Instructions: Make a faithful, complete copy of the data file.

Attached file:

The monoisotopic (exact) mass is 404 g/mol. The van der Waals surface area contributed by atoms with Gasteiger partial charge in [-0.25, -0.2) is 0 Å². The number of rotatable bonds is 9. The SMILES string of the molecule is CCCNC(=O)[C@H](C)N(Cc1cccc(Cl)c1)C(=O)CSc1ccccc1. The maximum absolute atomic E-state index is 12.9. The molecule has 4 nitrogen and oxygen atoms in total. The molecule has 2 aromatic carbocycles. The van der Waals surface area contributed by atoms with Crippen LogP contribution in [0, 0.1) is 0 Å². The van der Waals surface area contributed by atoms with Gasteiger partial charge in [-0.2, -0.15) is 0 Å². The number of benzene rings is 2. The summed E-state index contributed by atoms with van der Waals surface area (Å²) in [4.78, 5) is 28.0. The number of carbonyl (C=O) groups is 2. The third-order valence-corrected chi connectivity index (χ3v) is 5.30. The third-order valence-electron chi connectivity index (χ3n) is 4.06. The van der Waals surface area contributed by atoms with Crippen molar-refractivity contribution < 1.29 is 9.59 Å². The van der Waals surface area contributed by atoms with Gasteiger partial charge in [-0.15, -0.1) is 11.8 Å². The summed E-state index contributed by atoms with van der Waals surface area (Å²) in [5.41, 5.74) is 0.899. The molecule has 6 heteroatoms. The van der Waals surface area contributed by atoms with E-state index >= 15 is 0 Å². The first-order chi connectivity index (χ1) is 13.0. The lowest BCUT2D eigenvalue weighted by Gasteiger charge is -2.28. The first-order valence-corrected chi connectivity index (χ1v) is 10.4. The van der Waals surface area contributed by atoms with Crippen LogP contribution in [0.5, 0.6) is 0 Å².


The monoisotopic (exact) mass is 404 g/mol. The van der Waals surface area contributed by atoms with Gasteiger partial charge in [-0.25, -0.2) is 0 Å². The number of rotatable bonds is 9. The SMILES string of the molecule is CCCNC(=O)[C@H](C)N(Cc1cccc(Cl)c1)C(=O)CSc1ccccc1. The maximum absolute atomic E-state index is 12.9. The molecule has 4 nitrogen and oxygen atoms in total. The molecule has 2 aromatic carbocycles. The van der Waals surface area contributed by atoms with Crippen LogP contribution in [0, 0.1) is 0 Å². The van der Waals surface area contributed by atoms with Gasteiger partial charge in [-0.2, -0.15) is 0 Å². The number of benzene rings is 2. The summed E-state index contributed by atoms with van der Waals surface area (Å²) in [4.78, 5) is 28.0. The number of carbonyl (C=O) groups is 2. The third-order valence-corrected chi connectivity index (χ3v) is 5.30. The third-order valence-electron chi connectivity index (χ3n) is 4.06. The van der Waals surface area contributed by atoms with Crippen molar-refractivity contribution < 1.29 is 9.59 Å². The van der Waals surface area contributed by atoms with Gasteiger partial charge in [-0.15, -0.1) is 11.8 Å². The summed E-state index contributed by atoms with van der Waals surface area (Å²) in [5.41, 5.74) is 0.899. The molecule has 6 heteroatoms. The van der Waals surface area contributed by atoms with E-state index >= 15 is 0 Å². The first-order chi connectivity index (χ1) is 13.0. The lowest BCUT2D eigenvalue weighted by Gasteiger charge is -2.28. The first-order valence-corrected chi connectivity index (χ1v) is 10.4. The van der Waals surface area contributed by atoms with Crippen LogP contribution in [0.5, 0.6) is 0 Å².